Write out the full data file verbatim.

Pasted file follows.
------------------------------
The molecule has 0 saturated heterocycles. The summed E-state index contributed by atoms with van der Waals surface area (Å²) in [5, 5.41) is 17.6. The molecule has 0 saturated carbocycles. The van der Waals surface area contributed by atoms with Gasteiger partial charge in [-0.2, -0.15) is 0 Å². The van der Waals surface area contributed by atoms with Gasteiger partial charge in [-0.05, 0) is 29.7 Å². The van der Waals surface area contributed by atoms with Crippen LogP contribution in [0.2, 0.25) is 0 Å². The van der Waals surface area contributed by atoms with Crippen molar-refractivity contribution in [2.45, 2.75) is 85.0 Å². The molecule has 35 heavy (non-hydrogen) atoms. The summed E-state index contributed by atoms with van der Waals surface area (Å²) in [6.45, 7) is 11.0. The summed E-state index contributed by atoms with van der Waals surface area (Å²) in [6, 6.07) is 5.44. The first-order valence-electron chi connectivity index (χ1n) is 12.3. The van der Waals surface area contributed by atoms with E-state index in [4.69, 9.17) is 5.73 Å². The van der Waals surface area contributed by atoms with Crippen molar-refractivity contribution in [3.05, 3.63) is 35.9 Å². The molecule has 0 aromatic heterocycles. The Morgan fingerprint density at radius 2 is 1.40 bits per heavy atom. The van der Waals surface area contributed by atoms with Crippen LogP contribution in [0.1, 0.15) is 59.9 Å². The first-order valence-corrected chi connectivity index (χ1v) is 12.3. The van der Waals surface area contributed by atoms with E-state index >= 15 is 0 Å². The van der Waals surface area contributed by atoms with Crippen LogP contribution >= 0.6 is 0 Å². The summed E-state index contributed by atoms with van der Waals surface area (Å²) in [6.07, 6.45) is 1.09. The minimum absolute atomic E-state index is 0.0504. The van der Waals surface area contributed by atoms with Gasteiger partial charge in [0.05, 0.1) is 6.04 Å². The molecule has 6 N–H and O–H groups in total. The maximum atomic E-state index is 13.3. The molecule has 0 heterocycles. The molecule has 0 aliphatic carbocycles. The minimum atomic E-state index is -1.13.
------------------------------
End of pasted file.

The molecule has 0 saturated heterocycles. The summed E-state index contributed by atoms with van der Waals surface area (Å²) in [5, 5.41) is 17.6. The molecule has 0 saturated carbocycles. The van der Waals surface area contributed by atoms with Gasteiger partial charge in [-0.2, -0.15) is 0 Å². The van der Waals surface area contributed by atoms with Gasteiger partial charge in [-0.05, 0) is 29.7 Å². The van der Waals surface area contributed by atoms with Crippen LogP contribution in [0.2, 0.25) is 0 Å². The van der Waals surface area contributed by atoms with Crippen molar-refractivity contribution in [2.45, 2.75) is 85.0 Å². The molecule has 35 heavy (non-hydrogen) atoms. The summed E-state index contributed by atoms with van der Waals surface area (Å²) in [6.45, 7) is 11.0. The summed E-state index contributed by atoms with van der Waals surface area (Å²) in [6, 6.07) is 5.44. The first-order valence-electron chi connectivity index (χ1n) is 12.3. The van der Waals surface area contributed by atoms with E-state index in [4.69, 9.17) is 5.73 Å². The van der Waals surface area contributed by atoms with Crippen molar-refractivity contribution in [3.05, 3.63) is 35.9 Å². The molecule has 0 aromatic heterocycles. The Morgan fingerprint density at radius 2 is 1.40 bits per heavy atom. The van der Waals surface area contributed by atoms with Crippen LogP contribution in [0.1, 0.15) is 59.9 Å². The first-order valence-corrected chi connectivity index (χ1v) is 12.3. The van der Waals surface area contributed by atoms with E-state index >= 15 is 0 Å². The van der Waals surface area contributed by atoms with Crippen LogP contribution >= 0.6 is 0 Å². The summed E-state index contributed by atoms with van der Waals surface area (Å²) in [6.07, 6.45) is 1.09. The minimum absolute atomic E-state index is 0.0504. The van der Waals surface area contributed by atoms with Gasteiger partial charge in [0.05, 0.1) is 6.04 Å². The molecule has 6 N–H and O–H groups in total. The maximum atomic E-state index is 13.3. The molecule has 0 heterocycles. The molecule has 0 aliphatic carbocycles. The minimum atomic E-state index is -1.13.